Tuesday, 17 January 2012

Why I Dropped Mysql For Neo4j

If you would like to run the queries in this post the SQL is available here.

One segment of the Horse Racing Information System I worked on in college involved finding horses from a given race that had raced against each other.

This is the more general example where I have a given horse and wish to find all the horses they have run against:

SELECT h2.horsename
FROM horse h1
JOIN raceentrants r1 ON h1.horseid = r1.horseID
JOIN raceentrants r2 ON r1.raceID = r2.raceID
JOIN horse h2 ON h2.horseid = r2.horseID
WHERE r1.horseID =1
AND h2.horsename NOT
IN (
'Horse A'

My representation of the steps involved are:

  1. Select the correct horse from the Horse table
  2. Join this to the RaceEntrants table on horseId to find all the horse's races
  3. Join this to the RaceEntrants table on raceId to find all other entrants in these races
  4. Join this to the Horse table to find the other horses
  5. Make sure we do not return the original horse
If I really wantd just the names I could have used 'distinct' but it is more likely that in a ful database you would be returning on all horse-race combinations.

This is quite cumbersome but it gets worse ...

The following query is the similar to the query above but for all the horses in a given race. I preconfigured 'arace' as a view of all the horses to reduce the clunkiness.

SELECT  h1.horsename AS Horse, h3.horsename AS Raced_Against, race.*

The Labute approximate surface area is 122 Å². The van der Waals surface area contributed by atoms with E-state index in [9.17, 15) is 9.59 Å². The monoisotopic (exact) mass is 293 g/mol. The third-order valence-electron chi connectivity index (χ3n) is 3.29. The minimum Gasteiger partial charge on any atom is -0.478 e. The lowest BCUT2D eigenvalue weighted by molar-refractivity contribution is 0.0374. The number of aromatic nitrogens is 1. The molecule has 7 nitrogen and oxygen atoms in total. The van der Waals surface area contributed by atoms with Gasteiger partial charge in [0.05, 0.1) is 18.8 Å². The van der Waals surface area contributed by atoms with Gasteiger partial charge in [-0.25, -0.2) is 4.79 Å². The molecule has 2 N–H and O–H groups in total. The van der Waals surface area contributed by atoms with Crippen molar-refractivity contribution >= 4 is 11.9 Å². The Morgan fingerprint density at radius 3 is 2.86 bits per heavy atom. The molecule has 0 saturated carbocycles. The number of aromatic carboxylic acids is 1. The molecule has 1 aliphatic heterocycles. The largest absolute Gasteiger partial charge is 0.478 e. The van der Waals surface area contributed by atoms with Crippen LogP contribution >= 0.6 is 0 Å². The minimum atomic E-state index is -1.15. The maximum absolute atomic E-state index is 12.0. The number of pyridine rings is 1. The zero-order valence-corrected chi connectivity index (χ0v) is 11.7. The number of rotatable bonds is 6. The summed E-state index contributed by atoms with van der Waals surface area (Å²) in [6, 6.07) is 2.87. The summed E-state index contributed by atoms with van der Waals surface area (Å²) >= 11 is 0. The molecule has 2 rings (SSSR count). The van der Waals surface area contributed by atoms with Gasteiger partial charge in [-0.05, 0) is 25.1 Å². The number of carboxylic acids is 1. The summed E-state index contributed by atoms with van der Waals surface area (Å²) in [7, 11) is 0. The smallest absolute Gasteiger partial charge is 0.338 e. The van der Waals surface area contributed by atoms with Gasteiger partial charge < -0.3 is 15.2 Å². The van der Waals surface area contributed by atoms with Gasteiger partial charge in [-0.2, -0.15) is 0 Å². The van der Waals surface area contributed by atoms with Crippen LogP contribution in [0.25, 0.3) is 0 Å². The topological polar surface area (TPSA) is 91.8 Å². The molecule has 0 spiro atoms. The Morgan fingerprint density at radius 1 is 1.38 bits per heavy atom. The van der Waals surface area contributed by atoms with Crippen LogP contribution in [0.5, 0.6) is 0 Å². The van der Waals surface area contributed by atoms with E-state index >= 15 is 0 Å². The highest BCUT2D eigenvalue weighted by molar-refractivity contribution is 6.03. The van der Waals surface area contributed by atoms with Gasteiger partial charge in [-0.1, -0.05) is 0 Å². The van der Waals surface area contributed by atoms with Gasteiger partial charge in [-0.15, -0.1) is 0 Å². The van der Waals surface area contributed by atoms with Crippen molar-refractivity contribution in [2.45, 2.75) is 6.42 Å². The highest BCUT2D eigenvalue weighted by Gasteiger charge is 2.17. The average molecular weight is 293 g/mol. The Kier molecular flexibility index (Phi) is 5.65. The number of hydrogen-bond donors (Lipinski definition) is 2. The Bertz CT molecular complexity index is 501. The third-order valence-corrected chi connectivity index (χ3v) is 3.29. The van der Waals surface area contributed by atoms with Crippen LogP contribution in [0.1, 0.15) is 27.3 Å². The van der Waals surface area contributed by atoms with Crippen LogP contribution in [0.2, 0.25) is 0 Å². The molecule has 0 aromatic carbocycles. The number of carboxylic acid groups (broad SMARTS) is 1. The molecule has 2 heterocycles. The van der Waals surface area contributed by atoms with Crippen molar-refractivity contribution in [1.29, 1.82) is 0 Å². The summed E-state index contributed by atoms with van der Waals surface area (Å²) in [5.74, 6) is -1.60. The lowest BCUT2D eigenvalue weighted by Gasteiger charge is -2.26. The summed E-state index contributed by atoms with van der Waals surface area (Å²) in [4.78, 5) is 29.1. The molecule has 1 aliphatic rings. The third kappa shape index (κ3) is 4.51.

FROM horse h1
JOIN arace a1 ON h1.horseid = a1.horseID
JOIN raceentrants r1 ON a1.horseid = r1.horseID
JOIN raceentrants r2 ON r1.raceID = r2.raceID
JOIN raceentrants r3 ON r2.horseID = r3.horseID
JOIN raceentrants r4 ON r4.raceID = r3.raceID
JOIN arace a2 ON r4.horseID = a2.horseID
JOIN horse h2 ON h2.horseid = a2.horseID
JOIN horse h3 ON h3.horseid = r2.horseid
JOIN race on race.raceID = r2.raceID
WHERE h2.horsename <> h1.horsename
AND r2.horseID NOT IN ('1','2')

That got scary quick and I thought I had noticed a mistake in line 9 but transitivity saved the day. I actually relish working on stuff this complex but, unfortunately, my processor does not.

Joins are functions that produce Cartesian Products. This means that growth is exponential. In contrast, with Neo4j, I can set up the database with relationships from horses to the races. Now I can add all of each horse's races to a set and use some variant of the following:

public Set compare(Horse otherHorse){

  TreeSet bothRaced = new TreeSet();
  for (Race race : thisHorsesRaces){
   if (otherHorse.hasRacedIn(race)){
  return bothRaced;

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1 comment:

  1. Nice examples! Thanks a lot for sharing.

    Do you still use Neo4j? Would be interesting where you've gotten in they year in between.

    Did you look into Cypher?


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